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    Being able to efficiently debug through source code is a critical aspect / skillset to performing the day to day duties of a .Net developer. Typically, using Visual Studio or Visual Studio Code makes this task very easy, however, for awhile now there has been a bit of a loophole to debugging through a full project. That loophole comes to light when a project has different dependencies that were referenced as NuGet packages. That's where traditional debugging stops (since those packages are compiled binaries and not true source code on a local machine).

    However, did you know there is actually a better way to handle this for certain NuGet packages? The answer my friends is SourceLink, a technology that allows you solve this issue. I recently had a chance to check this out first hand using the KenticoCloud.Delivery NuGet package since this package recently became SourceLink enabled. I mean why not, as I was doing a little maintenance on my headless CMS project anyways. Keep reading after the jump to find out how.

     

     


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    Wow I can't believe that I almost forgot to mention it here on my blog, but in little less than a week from now, October 10th-11th, Kentico developers, partners, employees, and customers will be meeting up in Chicago, IL for the 2018 version of Kentico Connection. I'm happy to announce that this will be the 7th time that I am speaking at the conference.

    The good thing is that I am just as excited about it as I was back in 2012. Why, you might ask? Well that is because this year's conference is centered around one of my favorite topics, the fact that Kentico 12.0 is about to release with first class support for ASP.NET MVC.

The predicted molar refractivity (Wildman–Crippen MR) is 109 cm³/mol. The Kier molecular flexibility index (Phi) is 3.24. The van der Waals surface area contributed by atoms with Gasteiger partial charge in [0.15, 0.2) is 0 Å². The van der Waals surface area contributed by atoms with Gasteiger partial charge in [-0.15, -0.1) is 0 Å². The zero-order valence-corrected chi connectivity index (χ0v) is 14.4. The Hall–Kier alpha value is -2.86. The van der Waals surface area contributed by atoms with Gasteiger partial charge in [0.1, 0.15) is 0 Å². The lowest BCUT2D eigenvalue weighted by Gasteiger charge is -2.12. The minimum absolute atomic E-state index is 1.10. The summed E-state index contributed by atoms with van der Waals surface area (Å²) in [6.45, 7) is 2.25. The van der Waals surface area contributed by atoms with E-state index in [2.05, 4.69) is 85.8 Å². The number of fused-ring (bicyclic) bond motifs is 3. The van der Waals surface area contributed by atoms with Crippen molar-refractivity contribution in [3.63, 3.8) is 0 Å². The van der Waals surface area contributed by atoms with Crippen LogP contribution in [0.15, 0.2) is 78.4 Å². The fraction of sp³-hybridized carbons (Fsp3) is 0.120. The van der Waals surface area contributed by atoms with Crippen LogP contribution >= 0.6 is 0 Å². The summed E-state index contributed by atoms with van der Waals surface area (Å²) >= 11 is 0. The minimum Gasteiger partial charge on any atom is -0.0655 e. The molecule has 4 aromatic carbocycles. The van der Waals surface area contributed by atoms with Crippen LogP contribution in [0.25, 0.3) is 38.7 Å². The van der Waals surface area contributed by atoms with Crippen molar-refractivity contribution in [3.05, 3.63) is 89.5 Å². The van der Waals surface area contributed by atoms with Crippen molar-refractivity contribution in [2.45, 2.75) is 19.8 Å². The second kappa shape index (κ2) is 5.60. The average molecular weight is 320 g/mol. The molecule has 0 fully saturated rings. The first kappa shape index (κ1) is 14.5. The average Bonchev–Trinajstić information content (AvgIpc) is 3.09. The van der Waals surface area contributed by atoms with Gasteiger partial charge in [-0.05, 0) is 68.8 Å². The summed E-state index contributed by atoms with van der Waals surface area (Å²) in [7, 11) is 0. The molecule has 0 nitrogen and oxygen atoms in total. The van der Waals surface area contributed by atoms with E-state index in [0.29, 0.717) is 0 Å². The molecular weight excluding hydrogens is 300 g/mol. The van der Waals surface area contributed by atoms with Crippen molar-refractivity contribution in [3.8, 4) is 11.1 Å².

This time I will be giving a session on how my team at BizStream has been utilizing Kentico EMS with the MVC development framework for a few years now, and what we were able to do with it for one of our customers, National Heritage Academies. Keep reading after the jump for the full abstract of my session.


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    In this How To guide, I will show you how to connect your Kentico MVC site to leverage Azure Blob storage for hosting and providing media library files. This process is not exactly new, it has been around since Kentico 8.0 or so, however, with the new focus on the MVC development methodology, it is not exactly as straight forward as the Kentico documentation mentions. Don't get me wrong, each small part of the Kentico documentation is 100% correct, but there is no great 100% holistic walkthrough for MVC based sites.

    Plus, the trend of hosting Kentico sites on Azure PaaS via Azure App Services is very much increasing. I would say at this point it is the most common way that we deploy Kentico sites at BizStream (sorry AWS and Rackspace lovers). The only down side of hosting on an Azure App Service is that each App Service filesystem is limited to 50 GB in total size. That's where Azure Blob storage comes to the rescue. You can offload your media libraries to get those site images, pdfs, and other downloads to a storage mechanism that does not have this size constraint. After all, the largest benefit of utilizing the Microsoft Azure cloud for hosting your Kentico MVC site really boils down to added performance and scalability that the cloud gives you.  

    Keep reading to see the whole process step by step of how to connect an external storage provider for Azure Blog storage on your Kentico MVC site.